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"Iranium": Dangerous Bomb-Iran Documentary Directed by Right-Wing Israeli Extremist, Promoted by Neocon Richard Perle

The drama never stops unfolding around the Clarion Fund, the operation behind a string of movies dubbed "anti-Muslim" by critics.
 
 
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 The drama never stops unfolding around the  Clarion Fund, the operation behind a string of movies dubbed  "anti-Muslim" by critics.

The group's latest salvo is an hour-long  documentary called "Iranium", which more or less gives airtime to a gaggle of neoconservatives and their allies on the Israeli right to advocate for a hawkish posture against the Islamic Republic of Iran.

While warning of an ideologically-driven, religiously-inspired Iran, however, the filmmaker behind the movie himself comes from among the religious extremes of another Middle Eastern state.

The writer and director of "Iranium", Alex Traiman, hails from the Israeli West Bank settlement of  Beit El, one of the ideological religious Jewish outposts in occupied Palestinian territory bedeviling U.S.-Israel relations.

I spoke to Traiman, who sported a black  kippah and a bright red tie, after a  screening of "Iranium" at the  Heritage Foundation in Washington, where neoconservative don  Richard Perle introduced the film.

"That's where I live," Traiman told me, after a deep breath, when I asked him if he lived in Beit El. "I just live there."

Traiman worked for four years for the Beit El-based  Arutz Sheva , or Channel Seven, also known as  Israel National News , a  former pirate radio station aligned with Israel's religious settlers. He has in the past  referred to Beit El as "a Jewish settlement... located in the Biblical province of Samaria, commonly referred to today as the West Bank." Settlers refer to the West Bank by the Biblical "Judea and Samaria."

On Tuesday at Heritage, Traiman, who has also written for a U.S. conspiracy website, called World Net Daily, and presumably other occupied Palestinian territories, as "disputed territories in Israel."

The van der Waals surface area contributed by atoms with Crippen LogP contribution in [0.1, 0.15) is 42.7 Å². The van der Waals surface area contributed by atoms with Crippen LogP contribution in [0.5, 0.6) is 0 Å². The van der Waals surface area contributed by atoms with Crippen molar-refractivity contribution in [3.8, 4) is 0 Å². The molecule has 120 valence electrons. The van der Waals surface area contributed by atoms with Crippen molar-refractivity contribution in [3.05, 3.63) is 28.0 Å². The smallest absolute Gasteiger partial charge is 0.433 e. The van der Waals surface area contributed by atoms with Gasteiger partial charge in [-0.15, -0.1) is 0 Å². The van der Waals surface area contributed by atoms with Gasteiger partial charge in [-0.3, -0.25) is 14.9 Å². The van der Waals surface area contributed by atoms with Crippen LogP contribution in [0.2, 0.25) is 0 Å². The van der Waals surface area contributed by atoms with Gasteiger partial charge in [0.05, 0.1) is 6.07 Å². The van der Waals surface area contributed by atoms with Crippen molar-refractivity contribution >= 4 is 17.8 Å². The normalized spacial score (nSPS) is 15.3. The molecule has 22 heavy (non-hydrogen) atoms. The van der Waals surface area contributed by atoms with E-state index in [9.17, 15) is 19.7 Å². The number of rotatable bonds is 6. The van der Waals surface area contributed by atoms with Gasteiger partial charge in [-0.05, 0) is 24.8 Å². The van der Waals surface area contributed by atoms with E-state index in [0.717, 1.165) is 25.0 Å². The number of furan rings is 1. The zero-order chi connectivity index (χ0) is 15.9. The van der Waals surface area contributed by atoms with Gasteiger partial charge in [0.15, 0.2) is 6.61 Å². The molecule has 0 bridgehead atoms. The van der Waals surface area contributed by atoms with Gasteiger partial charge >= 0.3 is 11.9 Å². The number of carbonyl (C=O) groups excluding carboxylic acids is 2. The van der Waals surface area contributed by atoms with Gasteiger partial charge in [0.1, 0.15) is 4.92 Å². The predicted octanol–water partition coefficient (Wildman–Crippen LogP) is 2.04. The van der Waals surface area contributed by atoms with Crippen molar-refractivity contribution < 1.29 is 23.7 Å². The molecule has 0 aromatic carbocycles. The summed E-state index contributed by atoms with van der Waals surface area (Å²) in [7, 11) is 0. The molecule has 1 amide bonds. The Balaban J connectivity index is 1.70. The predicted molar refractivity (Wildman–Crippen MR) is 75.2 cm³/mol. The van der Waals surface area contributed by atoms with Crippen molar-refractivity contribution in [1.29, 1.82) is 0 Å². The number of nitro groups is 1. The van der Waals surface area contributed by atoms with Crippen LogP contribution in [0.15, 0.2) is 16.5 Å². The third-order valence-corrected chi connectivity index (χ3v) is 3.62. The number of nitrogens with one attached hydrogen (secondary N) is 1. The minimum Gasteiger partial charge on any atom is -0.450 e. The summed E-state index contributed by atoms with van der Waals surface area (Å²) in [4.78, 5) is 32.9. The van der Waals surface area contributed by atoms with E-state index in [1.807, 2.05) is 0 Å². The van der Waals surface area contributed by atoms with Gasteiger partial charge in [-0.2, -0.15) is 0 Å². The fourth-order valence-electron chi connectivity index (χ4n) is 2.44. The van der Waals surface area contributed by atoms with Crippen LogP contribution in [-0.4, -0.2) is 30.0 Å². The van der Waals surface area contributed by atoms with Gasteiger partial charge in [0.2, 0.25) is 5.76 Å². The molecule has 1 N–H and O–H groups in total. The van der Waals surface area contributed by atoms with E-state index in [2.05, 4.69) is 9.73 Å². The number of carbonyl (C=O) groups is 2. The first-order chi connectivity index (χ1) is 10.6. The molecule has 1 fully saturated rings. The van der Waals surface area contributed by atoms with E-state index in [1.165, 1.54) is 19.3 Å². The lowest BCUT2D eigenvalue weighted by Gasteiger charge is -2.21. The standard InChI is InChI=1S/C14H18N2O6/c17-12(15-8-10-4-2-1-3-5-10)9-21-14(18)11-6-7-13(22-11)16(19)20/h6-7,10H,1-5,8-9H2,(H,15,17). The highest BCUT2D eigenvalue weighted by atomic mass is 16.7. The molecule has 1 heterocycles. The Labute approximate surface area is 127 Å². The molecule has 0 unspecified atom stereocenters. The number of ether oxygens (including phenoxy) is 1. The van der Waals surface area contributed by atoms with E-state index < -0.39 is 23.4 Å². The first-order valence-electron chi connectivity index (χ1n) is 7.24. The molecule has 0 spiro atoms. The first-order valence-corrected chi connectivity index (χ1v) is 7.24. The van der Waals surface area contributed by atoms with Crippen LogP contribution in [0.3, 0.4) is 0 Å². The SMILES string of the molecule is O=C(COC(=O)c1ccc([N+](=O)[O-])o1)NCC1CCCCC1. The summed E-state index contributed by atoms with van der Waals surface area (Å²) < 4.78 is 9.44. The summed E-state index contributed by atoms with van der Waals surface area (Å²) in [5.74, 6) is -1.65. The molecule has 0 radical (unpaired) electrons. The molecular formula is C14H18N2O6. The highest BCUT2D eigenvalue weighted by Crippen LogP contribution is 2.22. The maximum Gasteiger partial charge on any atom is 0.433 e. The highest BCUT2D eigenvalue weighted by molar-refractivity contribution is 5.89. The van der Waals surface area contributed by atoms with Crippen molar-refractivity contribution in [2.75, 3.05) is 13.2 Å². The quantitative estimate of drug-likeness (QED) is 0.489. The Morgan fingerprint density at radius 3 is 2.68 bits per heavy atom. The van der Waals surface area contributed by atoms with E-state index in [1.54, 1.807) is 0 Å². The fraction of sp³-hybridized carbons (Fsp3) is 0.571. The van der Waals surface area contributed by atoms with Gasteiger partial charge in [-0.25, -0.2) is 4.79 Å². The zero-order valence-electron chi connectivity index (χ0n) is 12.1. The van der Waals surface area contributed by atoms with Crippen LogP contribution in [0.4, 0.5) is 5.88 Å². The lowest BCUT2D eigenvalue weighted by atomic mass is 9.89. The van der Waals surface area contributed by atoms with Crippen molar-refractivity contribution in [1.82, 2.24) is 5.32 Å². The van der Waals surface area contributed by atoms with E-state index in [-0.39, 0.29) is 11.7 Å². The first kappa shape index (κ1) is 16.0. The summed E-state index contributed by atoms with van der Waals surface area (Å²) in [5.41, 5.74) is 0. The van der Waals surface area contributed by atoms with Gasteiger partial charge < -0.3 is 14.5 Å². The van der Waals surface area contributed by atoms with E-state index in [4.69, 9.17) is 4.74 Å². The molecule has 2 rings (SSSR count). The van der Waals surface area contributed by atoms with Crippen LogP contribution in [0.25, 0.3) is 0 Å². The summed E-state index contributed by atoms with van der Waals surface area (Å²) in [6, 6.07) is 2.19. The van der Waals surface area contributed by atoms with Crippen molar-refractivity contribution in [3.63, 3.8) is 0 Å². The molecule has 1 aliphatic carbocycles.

Beit El is a religious nationalist settlement near Ramallah in the West Bank, where some 5,500 settlers live, Founded in 1977, the settlement is built in land seized in 1970 by the military on what Israeli courts,  according to Idith Zertal and Akiva Eldar, later deemed to be bogus security justifications.

Unlike their secular counterparts, who usually move into settlements to take advantage of government housing subsidies, the enclave of Beit El is a religious-nationalist  settlement where residents think that God gave them the land that Palestinians lived on.

Palestinians view settlements as gobbling up land on which they hope to eventually build their state. In a peace deal, the border between Israel and Palestine would likely be doctored to include large settlement blocks in Israel.

But at a recent  Washington Institute forum on  potential maps for a peace deal,Washington Post  columnist Jackson Diehl, a Middle East  hawk, said Israeli annexation of Beit El is not realistic in a final peace deal: "Beit El dominates the road between the two major Palestinian towns of Ramallah and Nablus... This type of scenario is unacceptable to Palestinians."

Last fall, a diplomatic row erupted when Israel refused a U.S. request for a three-month extension of a settlement construction freeze. The freeze extension was aimed at rescuing peace talks, and when Israel refused, with Prime Minister Bibi Netanyahu in the thrall of his pro-settler coalition members, the U.S.-sponsored talks collapsed.

The crumbling of the settlement freeze was  celebrated in Israel's settlements, whese construction boomed.

Other characters in and around "Iranium" come from the hardest of the hard-line 'pro-Israel' camp and the Israeli right, those who have long opposed Israel relinquishing control of the West Bank in any peace deal.

Not surprisingly, the Capitol Hill premiere in February is being  hosted by a group, EMET, whose president and advisors worked together in the 1990s, behind the backs of Israeli and American leadership, to spike the Oslo process. Indeed, EMET's Hill activism for a Greater Israel seems to be matched only by the efforts of key people from the Clarion Fund.

 
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